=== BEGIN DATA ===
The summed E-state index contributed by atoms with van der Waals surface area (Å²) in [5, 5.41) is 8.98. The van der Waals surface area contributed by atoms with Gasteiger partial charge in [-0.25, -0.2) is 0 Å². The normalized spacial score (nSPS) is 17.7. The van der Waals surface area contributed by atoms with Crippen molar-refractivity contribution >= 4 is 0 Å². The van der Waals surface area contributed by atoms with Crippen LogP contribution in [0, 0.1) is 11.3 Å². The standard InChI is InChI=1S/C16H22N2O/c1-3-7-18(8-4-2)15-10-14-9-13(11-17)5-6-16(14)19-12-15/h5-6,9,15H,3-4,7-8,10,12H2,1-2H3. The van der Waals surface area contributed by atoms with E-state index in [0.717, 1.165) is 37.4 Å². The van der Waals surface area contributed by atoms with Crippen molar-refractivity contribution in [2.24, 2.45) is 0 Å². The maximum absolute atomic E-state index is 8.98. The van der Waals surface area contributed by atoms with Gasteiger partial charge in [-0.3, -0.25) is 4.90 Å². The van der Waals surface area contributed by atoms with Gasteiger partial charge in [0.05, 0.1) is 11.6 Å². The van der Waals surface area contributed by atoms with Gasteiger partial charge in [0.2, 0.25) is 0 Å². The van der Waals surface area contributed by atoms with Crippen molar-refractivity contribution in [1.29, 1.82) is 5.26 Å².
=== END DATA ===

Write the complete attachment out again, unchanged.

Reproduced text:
The summed E-state index contributed by atoms with van der Waals surface area (Å²) in [5, 5.41) is 8.98. The van der Waals surface area contributed by atoms with Gasteiger partial charge in [-0.25, -0.2) is 0 Å². The normalized spacial score (nSPS) is 17.7. The van der Waals surface area contributed by atoms with Crippen molar-refractivity contribution >= 4 is 0 Å². The van der Waals surface area contributed by atoms with Crippen LogP contribution in [0, 0.1) is 11.3 Å². The standard InChI is InChI=1S/C16H22N2O/c1-3-7-18(8-4-2)15-10-14-9-13(11-17)5-6-16(14)19-12-15/h5-6,9,15H,3-4,7-8,10,12H2,1-2H3. The van der Waals surface area contributed by atoms with E-state index in [0.717, 1.165) is 37.4 Å². The van der Waals surface area contributed by atoms with Crippen molar-refractivity contribution in [2.24, 2.45) is 0 Å². The maximum absolute atomic E-state index is 8.98. The van der Waals surface area contributed by atoms with Gasteiger partial charge in [-0.3, -0.25) is 4.90 Å². The van der Waals surface area contributed by atoms with Gasteiger partial charge in [0.05, 0.1) is 11.6 Å². The van der Waals surface area contributed by atoms with Gasteiger partial charge in [0.2, 0.25) is 0 Å². The van der Waals surface area contributed by atoms with Crippen molar-refractivity contribution in [1.29, 1.82) is 5.26 Å².